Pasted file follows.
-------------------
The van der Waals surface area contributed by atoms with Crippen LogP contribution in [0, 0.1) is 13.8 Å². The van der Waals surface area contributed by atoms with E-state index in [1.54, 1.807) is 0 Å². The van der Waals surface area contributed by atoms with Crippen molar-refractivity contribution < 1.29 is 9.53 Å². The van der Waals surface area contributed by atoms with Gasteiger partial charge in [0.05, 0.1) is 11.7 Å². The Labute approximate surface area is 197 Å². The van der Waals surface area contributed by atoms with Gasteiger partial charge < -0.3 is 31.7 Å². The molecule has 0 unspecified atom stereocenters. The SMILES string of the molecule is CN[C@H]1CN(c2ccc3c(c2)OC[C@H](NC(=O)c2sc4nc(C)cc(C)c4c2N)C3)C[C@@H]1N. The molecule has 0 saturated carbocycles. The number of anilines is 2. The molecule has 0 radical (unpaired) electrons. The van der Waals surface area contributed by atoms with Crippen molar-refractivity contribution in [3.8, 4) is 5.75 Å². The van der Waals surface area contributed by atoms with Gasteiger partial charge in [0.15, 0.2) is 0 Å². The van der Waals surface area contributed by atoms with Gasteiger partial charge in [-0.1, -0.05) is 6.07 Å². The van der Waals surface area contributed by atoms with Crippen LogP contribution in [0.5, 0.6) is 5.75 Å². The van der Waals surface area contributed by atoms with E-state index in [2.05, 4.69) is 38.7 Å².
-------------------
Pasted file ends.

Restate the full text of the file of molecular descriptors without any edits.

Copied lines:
The van der Waals surface area contributed by atoms with Crippen LogP contribution in [0, 0.1) is 13.8 Å². The van der Waals surface area contributed by atoms with E-state index in [1.54, 1.807) is 0 Å². The van der Waals surface area contributed by atoms with Crippen molar-refractivity contribution < 1.29 is 9.53 Å². The van der Waals surface area contributed by atoms with Gasteiger partial charge in [0.05, 0.1) is 11.7 Å². The Labute approximate surface area is 197 Å². The van der Waals surface area contributed by atoms with Gasteiger partial charge < -0.3 is 31.7 Å². The molecule has 0 unspecified atom stereocenters. The SMILES string of the molecule is CN[C@H]1CN(c2ccc3c(c2)OC[C@H](NC(=O)c2sc4nc(C)cc(C)c4c2N)C3)C[C@@H]1N. The molecule has 0 saturated carbocycles. The number of anilines is 2. The molecule has 0 radical (unpaired) electrons. The van der Waals surface area contributed by atoms with Crippen molar-refractivity contribution in [3.8, 4) is 5.75 Å². The van der Waals surface area contributed by atoms with Gasteiger partial charge in [0.15, 0.2) is 0 Å². The van der Waals surface area contributed by atoms with Gasteiger partial charge in [-0.1, -0.05) is 6.07 Å². The van der Waals surface area contributed by atoms with Crippen LogP contribution in [0.5, 0.6) is 5.75 Å². The van der Waals surface area contributed by atoms with E-state index in [2.05, 4.69) is 38.7 Å².